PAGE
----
Not sure what I am talking about?  Here you go:

Fast forward a few years and, thanks to Volkswagen and a Super Bowl Ad, and Wellman has found new life for an old tirade.

The following commercial ran during the 2013 Super Bowl.  At the :20 mark, we see a brief clip of the above “highlight” and by the 1:08 mark, he’s tossing bases around the grassy hill.

Don’t worry, I will always keep a look out for a little Cardinal baseball, even during the Super Bowl.

Bill Ivie is the editor here at I-70 Baseball
Follow him on Twitter here.

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Best Defensive Team In AL Might Be In KC

The Kansas City Royals have built a team through the draft and player development, turning home grown players into Major League mainstays.  Many of the accolades afforded to the players coming through the system, as well as some players acquired from elsewhere, is focused on the offensive production they have produced.  Quietly the players that make up the starting eight have shown that they are a force to be reckoned with on the defensive side of the ball as well.

Catches like this one earned Gordon a 2nd consecutive Gold Glove.

Catches like this one earned Gordon a 2nd consecutive Gold Glove.

The voting for last year’s Gold Glove Awards consisted of votes cast by each manager and up to six coaches from each team.  Voters were given a list of players they could vote for and were restricted from voting for anyone on their own team.  When the dust settled, the Royals had four players finish in the top three of their position, more than any other team in the American League.  Only the Cincinnati Reds can claim more, having six players finish in the top three at the respective positions.  Beyond those four, a good case can be made for two more Royals to have received consideration.

During a recent interview with a local radio station, Royals manager Ned Yost made sure to point out the hard work and effort that third baseman Mike Moustakas had put forth in getting better defensively.  Long before the remainder of the team would report for batting and fielding practice prior to a game, Yost stated that you could find the man known as “Moose” taking ground balls at third base, determined to make himself a asset to the team when in the field.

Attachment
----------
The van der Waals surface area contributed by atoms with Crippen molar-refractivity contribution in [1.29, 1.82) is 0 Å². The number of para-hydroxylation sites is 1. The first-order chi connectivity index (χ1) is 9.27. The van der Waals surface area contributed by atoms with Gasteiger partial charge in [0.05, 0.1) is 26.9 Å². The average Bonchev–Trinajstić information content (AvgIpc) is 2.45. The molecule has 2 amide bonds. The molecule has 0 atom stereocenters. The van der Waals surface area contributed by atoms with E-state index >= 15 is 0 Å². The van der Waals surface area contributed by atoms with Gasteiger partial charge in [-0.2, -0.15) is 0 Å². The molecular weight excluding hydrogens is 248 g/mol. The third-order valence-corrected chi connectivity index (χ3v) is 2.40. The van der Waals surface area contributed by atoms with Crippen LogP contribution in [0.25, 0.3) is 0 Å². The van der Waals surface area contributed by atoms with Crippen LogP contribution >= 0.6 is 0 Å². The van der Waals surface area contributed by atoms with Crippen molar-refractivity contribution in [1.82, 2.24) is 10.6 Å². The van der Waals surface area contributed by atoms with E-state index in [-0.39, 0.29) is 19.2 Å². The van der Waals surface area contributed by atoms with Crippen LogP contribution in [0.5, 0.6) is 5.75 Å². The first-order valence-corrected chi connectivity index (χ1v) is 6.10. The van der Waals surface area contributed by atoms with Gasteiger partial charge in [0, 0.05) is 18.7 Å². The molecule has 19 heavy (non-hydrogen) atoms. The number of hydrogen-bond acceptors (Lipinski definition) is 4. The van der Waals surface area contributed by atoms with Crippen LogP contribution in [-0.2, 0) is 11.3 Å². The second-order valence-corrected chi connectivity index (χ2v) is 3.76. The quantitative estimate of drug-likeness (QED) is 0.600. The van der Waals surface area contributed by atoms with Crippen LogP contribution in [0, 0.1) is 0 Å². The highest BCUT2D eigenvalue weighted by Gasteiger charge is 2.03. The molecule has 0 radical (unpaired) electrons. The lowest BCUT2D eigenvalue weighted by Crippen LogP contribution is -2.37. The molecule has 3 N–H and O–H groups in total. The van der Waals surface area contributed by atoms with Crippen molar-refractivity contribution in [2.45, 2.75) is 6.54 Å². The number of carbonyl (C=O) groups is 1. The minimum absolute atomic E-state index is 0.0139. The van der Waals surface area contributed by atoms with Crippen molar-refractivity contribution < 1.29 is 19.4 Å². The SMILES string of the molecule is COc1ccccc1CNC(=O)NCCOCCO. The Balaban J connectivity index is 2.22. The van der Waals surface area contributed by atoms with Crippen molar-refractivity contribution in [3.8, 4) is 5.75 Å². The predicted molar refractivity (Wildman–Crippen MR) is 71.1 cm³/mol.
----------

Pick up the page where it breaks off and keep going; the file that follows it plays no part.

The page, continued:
Moustakas and his counterpart across the diamond, Eric Hosmer, both finished second in American League voting results for Gold Gloves at the close of the 2012 season.  The two talented infielders have represented the youth movement of this franchise for many years now and seeing them develop into strong defenders in 2012 has got to please the manager.

In addition to the corners, the Royals enjoy one of the most dynamic and talented shortstops in all of baseball.  Alcides Escobar was not recognized this year for his defensive talent, but most scouts and players will tell you that he is widely respected as one of the best at his trade.  His appearances on the nightly highlight reels across the country would support this claim as Escobar continues to become a large part of the Royals future success.

Behind the plate, another home grown talent patrols the field with a highly impressive arm and an ability to control the field the way most teams hope their backstop will.  Salvador Perez was given a substantial contract extension last year and, while his production at the plate is impressive enough, the way he controls the field and works with his pitching staff leaves very little doubt as to why the team extended the young man who had barely seen major league service before then.

The outfield reveals another player who finished close to a Gold Glove Award and one that took home a second consecutive Gold Glove of his own.  Alex Gordon has become one of the best left fielders in the game today and his counterparts rewarded him as such in 2011 and 2012.  His range, arm, and ability have solidified him as an outfielder that commands a lot of respect around the league.  He has quickly become known as a player that runners do not try to advance on and has established a presence that makes the fans pay close attention to any ball hit to left field.  Any ball that ends up within the range of Gordon quickly becomes capable of becoming that day’s “did you see that?” play.

The opposite corner of the outfield finds a player that many fans are ready to see the team cut ties with.  Offensively speaking, Jeff Francoeur is statistically speaking one of the worst players in Major League Baseball.  His veteran leadership, his glove, and his arm keep him on the field every day.  One of the most impressive throwing arms in recent memory, “Frenchy” routinely makes up for a lack of range with an impressive accuracy that holds runners at bay.

Six positions on the field are capable of amazing plays that everyday players can only dream of.  Four of those positions were considered to be one of the best three at their position in the American League last season.  The other two figure to be in that discussion for a long time coming.

While the Royals continue to find themselves offensively and with a rebuilt pitching staff, they know what they have on defense.  What they have is, in fact, golden.

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Naturals Named Texas League Organization of the Year

Naturals Named Texas League Organization of the Year
The Texas League Honors the Naturals

SPRINGDALE, AR–The President of the Texas League, Tom Kayser, has announced Northwest Arkansas Naturals as the 2012 Texas League Organization of the Year. This honor comes as the club closes out their fifth year in Springdale, Ark. The Organization of the Year in the Texas League is awarded through a combination of off-field rankings and evaluations as provided by the Texas League managers, umpires, and league executives.